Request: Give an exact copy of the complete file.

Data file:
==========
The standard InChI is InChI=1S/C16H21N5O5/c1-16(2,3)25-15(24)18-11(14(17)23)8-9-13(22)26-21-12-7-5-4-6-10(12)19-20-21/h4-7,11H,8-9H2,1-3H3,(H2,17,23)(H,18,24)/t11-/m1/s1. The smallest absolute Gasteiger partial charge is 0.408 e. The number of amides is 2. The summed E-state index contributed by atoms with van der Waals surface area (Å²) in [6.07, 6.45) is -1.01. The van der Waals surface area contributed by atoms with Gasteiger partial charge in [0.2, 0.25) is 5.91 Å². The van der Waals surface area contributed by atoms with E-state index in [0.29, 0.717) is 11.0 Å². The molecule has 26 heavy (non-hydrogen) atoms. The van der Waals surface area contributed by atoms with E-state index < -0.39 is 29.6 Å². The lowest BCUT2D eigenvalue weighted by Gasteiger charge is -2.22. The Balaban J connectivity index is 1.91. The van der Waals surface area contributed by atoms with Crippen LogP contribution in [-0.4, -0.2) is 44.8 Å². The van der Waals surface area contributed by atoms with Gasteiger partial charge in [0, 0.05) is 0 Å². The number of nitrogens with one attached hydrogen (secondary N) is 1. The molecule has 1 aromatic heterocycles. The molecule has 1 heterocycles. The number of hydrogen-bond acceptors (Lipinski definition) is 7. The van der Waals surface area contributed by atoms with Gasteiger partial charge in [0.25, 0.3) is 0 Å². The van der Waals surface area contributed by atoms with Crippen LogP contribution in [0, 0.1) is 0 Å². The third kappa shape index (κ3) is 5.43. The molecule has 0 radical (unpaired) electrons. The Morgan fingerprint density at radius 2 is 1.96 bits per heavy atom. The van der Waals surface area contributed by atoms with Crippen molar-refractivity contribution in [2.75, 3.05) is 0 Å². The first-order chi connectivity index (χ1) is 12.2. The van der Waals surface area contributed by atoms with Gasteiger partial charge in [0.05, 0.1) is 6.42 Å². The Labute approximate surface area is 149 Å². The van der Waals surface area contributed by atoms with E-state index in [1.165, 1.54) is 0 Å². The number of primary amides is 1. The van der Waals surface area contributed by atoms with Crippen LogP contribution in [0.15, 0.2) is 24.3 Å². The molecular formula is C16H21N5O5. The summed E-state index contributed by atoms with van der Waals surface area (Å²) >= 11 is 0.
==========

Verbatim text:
The standard InChI is InChI=1S/C16H21N5O5/c1-16(2,3)25-15(24)18-11(14(17)23)8-9-13(22)26-21-12-7-5-4-6-10(12)19-20-21/h4-7,11H,8-9H2,1-3H3,(H2,17,23)(H,18,24)/t11-/m1/s1. The smallest absolute Gasteiger partial charge is 0.408 e. The number of amides is 2. The summed E-state index contributed by atoms with van der Waals surface area (Å²) in [6.07, 6.45) is -1.01. The van der Waals surface area contributed by atoms with Gasteiger partial charge in [0.2, 0.25) is 5.91 Å². The van der Waals surface area contributed by atoms with E-state index in [0.29, 0.717) is 11.0 Å². The molecule has 26 heavy (non-hydrogen) atoms. The van der Waals surface area contributed by atoms with E-state index < -0.39 is 29.6 Å². The lowest BCUT2D eigenvalue weighted by Gasteiger charge is -2.22. The Balaban J connectivity index is 1.91. The van der Waals surface area contributed by atoms with Crippen LogP contribution in [-0.4, -0.2) is 44.8 Å². The van der Waals surface area contributed by atoms with Gasteiger partial charge in [0, 0.05) is 0 Å². The number of nitrogens with one attached hydrogen (secondary N) is 1. The molecule has 1 aromatic heterocycles. The molecule has 1 heterocycles. The number of hydrogen-bond acceptors (Lipinski definition) is 7. The van der Waals surface area contributed by atoms with Gasteiger partial charge in [0.25, 0.3) is 0 Å². The van der Waals surface area contributed by atoms with Crippen LogP contribution in [0, 0.1) is 0 Å². The third kappa shape index (κ3) is 5.43. The molecule has 0 radical (unpaired) electrons. The Morgan fingerprint density at radius 2 is 1.96 bits per heavy atom. The van der Waals surface area contributed by atoms with Crippen molar-refractivity contribution in [2.75, 3.05) is 0 Å². The first-order chi connectivity index (χ1) is 12.2. The van der Waals surface area contributed by atoms with Gasteiger partial charge in [0.05, 0.1) is 6.42 Å². The Labute approximate surface area is 149 Å². The van der Waals surface area contributed by atoms with E-state index in [1.165, 1.54) is 0 Å². The number of primary amides is 1. The van der Waals surface area contributed by atoms with Crippen LogP contribution in [0.15, 0.2) is 24.3 Å². The molecular formula is C16H21N5O5. The summed E-state index contributed by atoms with van der Waals surface area (Å²) >= 11 is 0.